- consider whether further controls should be placed on the design of new flexible buildings on sites which may be affected by significant ground motion amplification in regions of higher seismic hazard
- develop recommendations for amendments to Concrete Structures standard (NZS3101) to address the matters highlighted in recommendation 2 that would be applicable for the design of future buildings
- clarify the provisions of the Earthquake Actions Standard (NZS1170.5) for the application of P-delta effects in the design of new buildings
Review and undertake research into the provisions in the Earthquake Actions standard to ensure they reflect current knowledge of earthquake engineering practice
A review of the provisions in the Earthquake Actions standard (NZS1170.5) should be undertaken. MBIE should access specialist expertise to undertake the research to support this review. The research should focus on:
- the amplification of earthquake ground shaking due to basin-edge effects. Detailed geological and geophysical data should be incorporated into ground motion modelling. A focus on Wellington should be a priority for such research and the research should be extended to other urban centres as appropriate.
- the impact of duration of shaking, particularly for ductile building designs. The potential for large earthquakes to affect Wellington and other metropolitan centres may require duration to be more explicitly incorporated in the New Zealand Building Code system.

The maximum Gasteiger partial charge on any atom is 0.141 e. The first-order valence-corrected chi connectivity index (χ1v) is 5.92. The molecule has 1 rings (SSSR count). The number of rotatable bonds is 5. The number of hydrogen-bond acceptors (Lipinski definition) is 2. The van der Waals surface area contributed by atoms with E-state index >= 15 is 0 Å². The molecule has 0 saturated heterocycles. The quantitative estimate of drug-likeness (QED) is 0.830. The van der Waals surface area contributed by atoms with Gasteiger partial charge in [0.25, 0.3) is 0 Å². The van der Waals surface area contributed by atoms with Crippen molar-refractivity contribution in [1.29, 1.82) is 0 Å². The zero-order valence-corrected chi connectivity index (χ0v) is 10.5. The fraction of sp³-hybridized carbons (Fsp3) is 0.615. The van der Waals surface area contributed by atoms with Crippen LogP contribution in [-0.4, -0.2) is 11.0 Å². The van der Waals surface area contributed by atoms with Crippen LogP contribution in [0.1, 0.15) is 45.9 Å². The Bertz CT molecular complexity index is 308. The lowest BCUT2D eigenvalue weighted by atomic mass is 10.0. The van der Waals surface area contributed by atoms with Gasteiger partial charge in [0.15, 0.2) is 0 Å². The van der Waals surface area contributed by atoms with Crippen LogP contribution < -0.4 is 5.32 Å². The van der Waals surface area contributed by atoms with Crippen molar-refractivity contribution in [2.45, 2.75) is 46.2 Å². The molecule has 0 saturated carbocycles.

Our response to the panel's recommendations
- On the back of the targeted building damage assessment programme undertaken by the Wellington City Council, we wrote to other neighbouring councils to advise them that the 14 November 2016 earthquake may have affected buildings similar to Statistics House. This enabled these councils to contact building owners so they could undertake damage assessments similar to those performed in Wellington.
- The New Zealand Structural Engineering Society and its New Zealand Society for Earthquake Engineering issued guidance on how to assess damage to buildings which share the same design characteristics as Statistics House to ensure consistency amongst the assessments.
We worked closely with Engineering New Zealand and its technical societies to alert the engineering profession about the design issues with buildings similar to Statistics House.
We are working with Engineering New Zealand and the technical societies to develop comprehensive guidance to help with assessing buildings similar to Statistics House.
We have issued a warning on the use of loop bar details in precast concrete double-tee floors.
We have reconvened the committee for the Earthquake Actions Standard (NZS1170.5) and will be recommending further changes to be considered in this Standard based on what the investigation has taught us.
We have published Amendment 3 of the Concrete Structures Standard, which is now cited in our Building Code compliance documents.
We are commissioning further research to better understand basin-edge effects and the effects of earthquake duration.